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While his role as Commander Riker on Star Trek: The Next Generation might be his most prominent acting credit, Jonathan Frakes' time as the host of Beyond Belief: Fact or Fiction is quickly gaining in popularity.


Recently, the internet got a huge giggle out of a compilation video of Frakes telling you how wrong you are for 47 seconds straight. There's something to his smug demeanor that is too funny to ignore.

Now he's back to ask you a question.

Can you handle a random interrogation?

The cut was put together by Twitter user Zane Golia for, as he puts it, "no one and no reason." And it's somehow just as entertaining as the original video.

Unlike the previous supercuts, which were pulled from Frakes telling you how stories end, these ones are from the introductions, setting you up for the possibly real or fake stories.

Some fit very well with what you imagine a series trying to trick you with implausibly real would ask, such as:

"Do you believe in the power of a curse?"

Or

"How superstitious are you?"

Others feel a lot more out of place, particularly because the set is such a contrast to the image Frakes provides.

While a dimly lit, fog filled room is nice and mysterious, it becomes ridiculous when paired with props and an odd question.



Surprisingly, these videos work because of how formulaic the original show was.

Beyond Belief set up five stories, connected by some kind of theme or moral. After the stories are told, Frakes would inform you which stories were true and which were false.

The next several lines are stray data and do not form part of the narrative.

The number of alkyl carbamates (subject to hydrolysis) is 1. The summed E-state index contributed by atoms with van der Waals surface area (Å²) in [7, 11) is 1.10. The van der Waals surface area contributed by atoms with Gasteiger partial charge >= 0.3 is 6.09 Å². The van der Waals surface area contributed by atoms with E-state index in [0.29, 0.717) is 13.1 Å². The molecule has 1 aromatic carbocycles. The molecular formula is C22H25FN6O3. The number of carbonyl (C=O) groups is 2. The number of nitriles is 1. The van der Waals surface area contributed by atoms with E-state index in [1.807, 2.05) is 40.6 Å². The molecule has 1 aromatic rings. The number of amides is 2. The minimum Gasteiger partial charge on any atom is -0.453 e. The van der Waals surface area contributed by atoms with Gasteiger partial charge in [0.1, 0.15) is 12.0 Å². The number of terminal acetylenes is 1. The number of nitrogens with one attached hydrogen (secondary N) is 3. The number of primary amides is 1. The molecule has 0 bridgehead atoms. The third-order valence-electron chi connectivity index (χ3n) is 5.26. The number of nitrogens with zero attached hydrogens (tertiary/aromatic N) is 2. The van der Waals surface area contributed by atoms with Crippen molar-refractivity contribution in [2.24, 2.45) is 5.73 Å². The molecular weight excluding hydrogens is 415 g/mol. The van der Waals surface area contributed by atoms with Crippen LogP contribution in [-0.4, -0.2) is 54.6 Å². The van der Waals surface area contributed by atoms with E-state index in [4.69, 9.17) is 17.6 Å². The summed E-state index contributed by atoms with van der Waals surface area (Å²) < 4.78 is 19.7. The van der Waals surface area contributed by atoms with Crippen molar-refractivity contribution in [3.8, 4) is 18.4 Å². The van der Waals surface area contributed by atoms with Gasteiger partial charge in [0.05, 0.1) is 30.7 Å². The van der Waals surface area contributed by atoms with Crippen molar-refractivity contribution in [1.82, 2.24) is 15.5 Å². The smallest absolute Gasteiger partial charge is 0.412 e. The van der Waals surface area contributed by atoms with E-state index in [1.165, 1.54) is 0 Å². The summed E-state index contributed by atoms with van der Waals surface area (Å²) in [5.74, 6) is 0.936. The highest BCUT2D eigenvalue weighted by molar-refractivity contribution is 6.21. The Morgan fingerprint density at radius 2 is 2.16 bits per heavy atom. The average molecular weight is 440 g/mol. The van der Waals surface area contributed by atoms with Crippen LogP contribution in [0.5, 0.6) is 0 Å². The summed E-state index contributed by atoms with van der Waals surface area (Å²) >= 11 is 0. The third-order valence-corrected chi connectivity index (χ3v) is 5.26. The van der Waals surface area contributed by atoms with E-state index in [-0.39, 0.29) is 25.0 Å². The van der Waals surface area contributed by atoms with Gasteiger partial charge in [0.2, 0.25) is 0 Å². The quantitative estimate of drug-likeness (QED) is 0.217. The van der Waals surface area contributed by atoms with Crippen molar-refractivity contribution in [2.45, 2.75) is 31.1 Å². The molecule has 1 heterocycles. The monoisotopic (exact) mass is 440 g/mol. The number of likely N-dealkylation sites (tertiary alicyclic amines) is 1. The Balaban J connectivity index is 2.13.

This formula is what makes these videos so entertaining. The repetitive nature of his questions, or telling you how wrong you are, brings out patterns and an almost hypnotic cadence broken up by different or longer phrases.

In the case of questions, sometimes they can be useful too.




It's not just the pattern that makes this so entertaining, however.

The outlandish nature of some of the questions when pulled out of context and put right next to each other displays the strangeness of the show.

One moment, Frakes is asking how much money it'd take for you to consider sleeping in a graveyard, the next, he's asking if you like to go "a-wanderin' beneath the clear blue sky."

The music only adds to the effect, as the mesmerizing tune backs each question, drawing you into the madness.

Despite knowing the premise for the series and having watched plenty of episodes back in the day, I'm still forced to ask my own question.

What even is this show?



Luckily, this question has an answer.

It's great!



The smug smile of Jonathan Frakes is here whether you need to tell someone they're wrong, tell them they're right, or just ask them a question.

And of course, these situations are made all the better if you do so in a dimly lit, lightly fogged room, while ominous music plays in the background.

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